Paraphrasing is when you put the ideas of another author into your own words. To avoid plagiarism when paraphrasing, it is essential that you do not include too many words from the original text. Looking at an individual sentence of someone else’s copy and then changing a couple of words here and there will still leave you with plagiarism problems. The way to do it is to absorb the meaning of an entire paragraph and then write that meaning in your own words. So remember paraphrase paragraphs not sentences. One main difference between paraphrasing and summarising is that summarising always reduces the number of words and paraphrasing may not. Paraphrasing help available.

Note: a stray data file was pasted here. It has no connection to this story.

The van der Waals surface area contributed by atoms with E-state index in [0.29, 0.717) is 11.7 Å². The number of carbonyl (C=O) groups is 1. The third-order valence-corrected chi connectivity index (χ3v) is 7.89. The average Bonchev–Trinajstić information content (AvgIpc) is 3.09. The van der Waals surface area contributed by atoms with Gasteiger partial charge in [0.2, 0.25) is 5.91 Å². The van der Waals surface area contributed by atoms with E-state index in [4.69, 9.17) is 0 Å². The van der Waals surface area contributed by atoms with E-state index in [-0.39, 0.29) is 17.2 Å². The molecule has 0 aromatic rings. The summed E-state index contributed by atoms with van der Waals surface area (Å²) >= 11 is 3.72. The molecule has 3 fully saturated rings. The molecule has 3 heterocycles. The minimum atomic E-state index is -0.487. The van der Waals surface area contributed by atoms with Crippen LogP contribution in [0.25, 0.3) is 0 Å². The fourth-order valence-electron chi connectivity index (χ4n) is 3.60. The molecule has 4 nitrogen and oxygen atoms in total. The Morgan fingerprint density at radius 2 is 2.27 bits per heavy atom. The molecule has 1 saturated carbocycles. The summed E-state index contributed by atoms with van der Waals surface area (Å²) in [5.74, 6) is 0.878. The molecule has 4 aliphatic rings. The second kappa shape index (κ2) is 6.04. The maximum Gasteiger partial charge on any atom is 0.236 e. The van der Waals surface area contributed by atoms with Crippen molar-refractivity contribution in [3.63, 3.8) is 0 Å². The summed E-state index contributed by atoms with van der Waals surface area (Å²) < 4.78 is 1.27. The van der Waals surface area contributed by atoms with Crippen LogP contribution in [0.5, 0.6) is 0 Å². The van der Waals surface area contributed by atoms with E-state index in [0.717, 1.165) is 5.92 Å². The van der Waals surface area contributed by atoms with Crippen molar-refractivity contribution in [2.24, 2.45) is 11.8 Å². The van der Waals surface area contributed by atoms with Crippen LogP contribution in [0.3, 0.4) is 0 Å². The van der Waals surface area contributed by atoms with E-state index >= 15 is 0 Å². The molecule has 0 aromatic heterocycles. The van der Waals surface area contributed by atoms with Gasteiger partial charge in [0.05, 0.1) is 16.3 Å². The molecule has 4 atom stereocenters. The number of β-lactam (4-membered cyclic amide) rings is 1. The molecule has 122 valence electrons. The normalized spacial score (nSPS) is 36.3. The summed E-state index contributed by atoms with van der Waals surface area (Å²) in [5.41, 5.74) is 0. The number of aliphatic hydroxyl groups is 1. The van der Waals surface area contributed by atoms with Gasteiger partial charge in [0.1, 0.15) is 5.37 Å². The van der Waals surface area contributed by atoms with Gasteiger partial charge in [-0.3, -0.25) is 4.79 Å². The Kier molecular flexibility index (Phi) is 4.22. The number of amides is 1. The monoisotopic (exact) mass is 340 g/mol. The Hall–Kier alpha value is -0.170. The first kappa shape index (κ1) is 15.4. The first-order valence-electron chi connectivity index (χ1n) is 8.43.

Quoting is when you copy directly from a text word for word. Short quotes should be enclosed in “quotation marks”. Longer quotes should be separated from your text and indented from the left hand margin. In this case you do not need to use double quotation marks. The problem with quoting in academic writing is that if you do it too often it starts to look like your either being lazy or are unable to explain the arguments being made using your own words. So use quotes sparingly and always but a page number in your citation.
Summarising is when you use your own words to draw out the key points or main arguments of the original text, significantly reducing its length. Summarising is the normal way to integrate someone else’s ideas into your own work. When summarising, highlight the main ideas in the text you want to summarise (do not include any minor details). Then combine these ideas together in your own words.
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